Besides, since I don’t need to worry about aesthetics, I can put big, fat tires on it, fenders and a huge rack to help me carry my bags. Now it’s the bike that carries the heavy weight instead of my back, and it’s awesome. I get wherever I’m going without breaking a sweat, lock it up in 15 seconds and off I go. As far as convenience goes, it’s pretty hard to beat.

The more I keep using it, the more I realize that this is exactly what an urban bicycle should be. Functional, discrete. Bombproof. I love it.

But then I look back at the Bianchi and, once again, I feel sad. Sad because even though I love nice things, I realize that sometimes, nice is not the best choice. Sometimes ugly is the answer.

It’s a lesson I’m still struggling to assimilate, but I’m making progress. I don’t think I’m quite ready to sell the Bianchi though. I still ride it occasionally, and enjoy it immensely. It is a wonderful piece of engineering and craftsmanship and, as someone who loves bicycles, it represents an ideal; the embodiment of my passion for these mechanical marvels.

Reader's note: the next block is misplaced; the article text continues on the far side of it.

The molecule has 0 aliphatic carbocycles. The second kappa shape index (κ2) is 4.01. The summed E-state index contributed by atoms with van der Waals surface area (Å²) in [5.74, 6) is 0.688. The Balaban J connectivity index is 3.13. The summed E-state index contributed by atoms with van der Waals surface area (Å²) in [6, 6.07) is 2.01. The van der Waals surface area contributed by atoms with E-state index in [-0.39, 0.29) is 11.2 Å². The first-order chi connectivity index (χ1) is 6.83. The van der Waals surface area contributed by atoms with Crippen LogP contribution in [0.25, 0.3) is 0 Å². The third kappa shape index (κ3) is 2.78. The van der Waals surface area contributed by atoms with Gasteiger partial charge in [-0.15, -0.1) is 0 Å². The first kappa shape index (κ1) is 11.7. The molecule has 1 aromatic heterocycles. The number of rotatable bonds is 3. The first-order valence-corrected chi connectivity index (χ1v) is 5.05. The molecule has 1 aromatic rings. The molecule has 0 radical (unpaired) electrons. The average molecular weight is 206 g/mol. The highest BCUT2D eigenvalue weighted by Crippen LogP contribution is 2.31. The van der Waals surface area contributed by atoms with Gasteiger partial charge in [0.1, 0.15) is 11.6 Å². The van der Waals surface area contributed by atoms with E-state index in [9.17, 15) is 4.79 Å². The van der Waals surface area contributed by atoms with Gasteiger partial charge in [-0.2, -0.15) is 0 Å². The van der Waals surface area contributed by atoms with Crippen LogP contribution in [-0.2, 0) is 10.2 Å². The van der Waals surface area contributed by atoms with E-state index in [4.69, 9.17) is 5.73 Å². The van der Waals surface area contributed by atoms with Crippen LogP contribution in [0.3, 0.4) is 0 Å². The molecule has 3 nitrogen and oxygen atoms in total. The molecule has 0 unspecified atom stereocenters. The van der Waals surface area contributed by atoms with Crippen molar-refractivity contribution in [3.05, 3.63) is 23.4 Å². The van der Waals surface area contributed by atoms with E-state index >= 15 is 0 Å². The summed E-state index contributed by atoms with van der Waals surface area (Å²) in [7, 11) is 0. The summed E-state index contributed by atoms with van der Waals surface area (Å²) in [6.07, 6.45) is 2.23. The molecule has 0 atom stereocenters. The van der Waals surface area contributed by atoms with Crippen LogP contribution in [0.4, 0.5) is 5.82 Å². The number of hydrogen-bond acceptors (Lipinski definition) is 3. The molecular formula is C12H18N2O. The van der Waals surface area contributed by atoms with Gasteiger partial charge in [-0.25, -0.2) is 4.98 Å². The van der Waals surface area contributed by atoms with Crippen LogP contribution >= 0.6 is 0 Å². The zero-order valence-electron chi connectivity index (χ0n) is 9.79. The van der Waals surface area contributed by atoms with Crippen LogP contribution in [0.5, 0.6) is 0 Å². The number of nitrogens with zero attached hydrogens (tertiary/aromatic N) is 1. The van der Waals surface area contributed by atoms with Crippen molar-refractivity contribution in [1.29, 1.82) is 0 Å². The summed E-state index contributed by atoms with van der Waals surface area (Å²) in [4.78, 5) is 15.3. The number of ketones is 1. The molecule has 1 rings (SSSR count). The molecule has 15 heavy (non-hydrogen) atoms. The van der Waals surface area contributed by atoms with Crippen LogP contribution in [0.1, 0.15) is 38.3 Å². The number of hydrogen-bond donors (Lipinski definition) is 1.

We all have some guilty pleasures, and this is mine. Owning a nice bicycle makes me happy, even if it’s not particularly useful, or practical.

Ugly certainly has its moments, but that doesn’t mean that we have to forever let go of nice.

Fortunately, as far as bicycles are concerned, there’s always Rule No. 12.


  1. This is what worldwide bicycle ambassador Michael Colville-Andersen very logically calls “A-to-B-ism”.

  2. For obvious sentimental reasons, I hesitate to call it an upgrade.

  3. There’s something special about restoring an old object and giving it new life. That’s why I always prefer restoring old bicycles as opposed to buying new ones, with the Bianchi as the sole exception.

  4. “How can you ride a bike without gears?”, is a frequent favorite of mine.